035 – When a Client Judges You – Psychological Contact – When a Client Cries

CT Podcast Ep_035 – When a Client Judges You – Psychological Contact – When a Client Cries

035 – When a Client Judges You – Psychological Contact – When a Client Cries

subscribe_itunes button small

In episode 35 of the Counselling Tutor Podcast, Rory Lees-Oakes and Ken Kelly discuss how to deal with clients who show prejudice towards you. ‘Theory with Rory’ explains the ‘hidden condition’ of psychological contact. Last, the presenters talk about what to do when a client cries in the therapy room.

Download your What is Psychological Contact handout

 

When a Client Judges You (starts at 4.20 mins)

As student counsellors, we learn about equality and diversity, with the aim of being able to show all clients unconditional positive regard (UPR). But what if a client appears to show a prejudice towards us on the grounds of variables that have nothing to do with our counselling ability, e.g. gender, clothing, age or weight? There is no easy answer here, nor any one answer that would be appropriate in every situation, but Ken and Rory offer a number of general tips:

  • Remember that this is the client’s ‘stuff’, not yours. If you are sure of this in yourself – i.e. you feel secure and confident as a counsellor – then a client holding a view that you cannot counsel them because you are (for example) ‘too young’ will not feel hurtful to you.
  • Try reflecting the view back to the client, as an interesting lens on their process, exploring where their concern is coming from. For example, if it has arisen from a lack of understanding on the part of the client of what counselling is and how it works, you could re-explain this. Or if it stems from something in their past experience, you could support them in looking at it.
  • If the remark did feel hurtful to you, take this to your personal-development group and/or your supervisor, so you can explore what it is within yourself that has led to you reacting to it in this way.

Finally, if an organisation seems to be judging you on something that doesn’t relate to your ability as a counsellor, remember that they must abide by the Equality Act 2010.

 

Psychological Contact (starts at 18.08 mins)

Rory examines the first of the hidden conditions of Carl Rogers. The three core conditions – congruence, UPR and empathy – are relatively well-known, though Rogers never actually used the term ‘core conditions’. But in fact Rogers held that six conditions are necessary and sufficient to bring about constructive personality change. He described these in a paper, ‘The Necessary and Sufficient Conditions of Therapeutic Personality Change’, published by the Journal of Consulting Psychology in the 1950s.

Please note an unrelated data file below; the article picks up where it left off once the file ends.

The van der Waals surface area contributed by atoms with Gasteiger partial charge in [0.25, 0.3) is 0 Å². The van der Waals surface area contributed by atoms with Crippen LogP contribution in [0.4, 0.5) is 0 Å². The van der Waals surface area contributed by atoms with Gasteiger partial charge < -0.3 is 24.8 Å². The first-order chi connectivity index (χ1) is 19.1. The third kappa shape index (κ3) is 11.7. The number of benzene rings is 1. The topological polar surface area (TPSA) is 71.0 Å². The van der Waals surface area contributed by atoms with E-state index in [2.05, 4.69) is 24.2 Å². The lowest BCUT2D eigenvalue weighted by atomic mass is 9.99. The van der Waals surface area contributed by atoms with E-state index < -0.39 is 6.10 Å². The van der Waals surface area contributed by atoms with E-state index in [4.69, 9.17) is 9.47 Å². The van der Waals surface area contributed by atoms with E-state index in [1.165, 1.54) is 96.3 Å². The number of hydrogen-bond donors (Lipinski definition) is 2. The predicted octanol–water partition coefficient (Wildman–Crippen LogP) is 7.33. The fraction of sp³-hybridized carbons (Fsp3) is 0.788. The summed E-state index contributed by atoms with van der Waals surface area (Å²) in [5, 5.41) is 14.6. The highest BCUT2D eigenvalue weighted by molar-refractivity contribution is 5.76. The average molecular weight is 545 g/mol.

The first of the six conditions is that the counsellor makes psychological contact with the client (i.e., they are ‘on the same page’ psychologically). Rory explores the possible barriers to this, which include:

  • the client not understanding where they are and what they have come for – e.g. being under the influence of drugs or alcohol
  • the client and counsellor being unable to understand each other’s language
  • the client looking not for counselling but for something else, e.g. friendship or expert advice (perhaps medical or legal)
  • there being a mismatch in the communication styles of the client and counsellor (for example, if one uses a lot of metaphor but the other finds this difficult)
  • the client having a mental-health condition (e.g. schizophrenia or memory loss) that means they do not share the reality of others). Although this may be a barrier, Rogers objected to the pathologising of such conditions (which relies on the medical model) and asserted that person-centred counselling could still be helpful. Even if it is not, other forms of talking therapy may be of value, for example validation therapy for people with dementia.

 

Download your What is Psychological Contact handout

 

When a Client Cries (starts at 24.32 mins)

It is natural that clients will sometimes cry in the therapy room, as this is a place where we encourage emotion to be experienced and talked about, but how is the right way for the counsellor to respond? Positive emotions are much more highly valued – and so accepted – in our culture, meaning that it can be difficult to cry in front of others.

Ken and Rory give some tips, based on their counselling experience:

  • Do have tissues available in the room, within arm’s reach of the client (as not doing so might make it look as if crying is not welcome there).
  • If a client starts to cry, don’t automatically pass them the tissues or even mention that they are there: doing so can interrupt the flow of the client’s process, plus it is the client’s choice whether they wish to use them (some may choose to let the tears stream down).
  • When a client cries, you could say: ‘You’re not on your own.’
  • If a client apologises for crying, you could say: ‘All of your emotions are welcome here.’
  • Don’t say, ‘It’ll be alright’ (trying to rescue the client) or ‘Don’t cry!’ (which is generally more about the issues of the person who says it than about the issues of the person crying).
  • Remember that if a client is crying, it probably suggests they feel safe with and trusting of you and the environment. This brings the opportunity to do deep and beneficial work.

 

Links and Resources

Counselling Study Resource

Counselling Tutor Facebook group

Counselling Tutor website